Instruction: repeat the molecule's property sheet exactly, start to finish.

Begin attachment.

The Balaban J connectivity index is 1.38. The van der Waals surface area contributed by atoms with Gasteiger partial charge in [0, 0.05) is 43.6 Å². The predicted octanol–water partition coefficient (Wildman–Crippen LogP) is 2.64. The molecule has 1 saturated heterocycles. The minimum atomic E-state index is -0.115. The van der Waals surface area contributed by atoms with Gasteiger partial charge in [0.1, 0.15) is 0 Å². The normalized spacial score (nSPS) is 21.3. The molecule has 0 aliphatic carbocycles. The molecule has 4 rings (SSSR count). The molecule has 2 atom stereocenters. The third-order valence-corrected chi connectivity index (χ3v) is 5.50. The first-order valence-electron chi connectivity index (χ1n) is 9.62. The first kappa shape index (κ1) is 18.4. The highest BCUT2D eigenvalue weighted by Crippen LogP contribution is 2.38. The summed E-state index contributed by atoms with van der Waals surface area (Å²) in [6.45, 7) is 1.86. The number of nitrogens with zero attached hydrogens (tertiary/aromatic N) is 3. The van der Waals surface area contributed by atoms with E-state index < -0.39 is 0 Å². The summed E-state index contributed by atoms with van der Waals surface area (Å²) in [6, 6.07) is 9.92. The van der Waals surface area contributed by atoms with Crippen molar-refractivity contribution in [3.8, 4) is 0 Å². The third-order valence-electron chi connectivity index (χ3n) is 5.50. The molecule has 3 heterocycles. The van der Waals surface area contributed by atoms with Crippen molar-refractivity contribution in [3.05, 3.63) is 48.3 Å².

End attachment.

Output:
The Balaban J connectivity index is 1.38. The van der Waals surface area contributed by atoms with Gasteiger partial charge in [0, 0.05) is 43.6 Å². The predicted octanol–water partition coefficient (Wildman–Crippen LogP) is 2.64. The molecule has 1 saturated heterocycles. The minimum atomic E-state index is -0.115. The van der Waals surface area contributed by atoms with Gasteiger partial charge in [0.1, 0.15) is 0 Å². The normalized spacial score (nSPS) is 21.3. The molecule has 0 aliphatic carbocycles. The molecule has 4 rings (SSSR count). The molecule has 2 atom stereocenters. The third-order valence-corrected chi connectivity index (χ3v) is 5.50. The first-order valence-electron chi connectivity index (χ1n) is 9.62. The first kappa shape index (κ1) is 18.4. The highest BCUT2D eigenvalue weighted by Crippen LogP contribution is 2.38. The summed E-state index contributed by atoms with van der Waals surface area (Å²) in [6.45, 7) is 1.86. The number of nitrogens with zero attached hydrogens (tertiary/aromatic N) is 3. The van der Waals surface area contributed by atoms with E-state index < -0.39 is 0 Å². The summed E-state index contributed by atoms with van der Waals surface area (Å²) in [6, 6.07) is 9.92. The van der Waals surface area contributed by atoms with Crippen molar-refractivity contribution in [3.8, 4) is 0 Å². The third-order valence-electron chi connectivity index (χ3n) is 5.50. The molecule has 3 heterocycles. The van der Waals surface area contributed by atoms with Crippen molar-refractivity contribution in [3.05, 3.63) is 48.3 Å².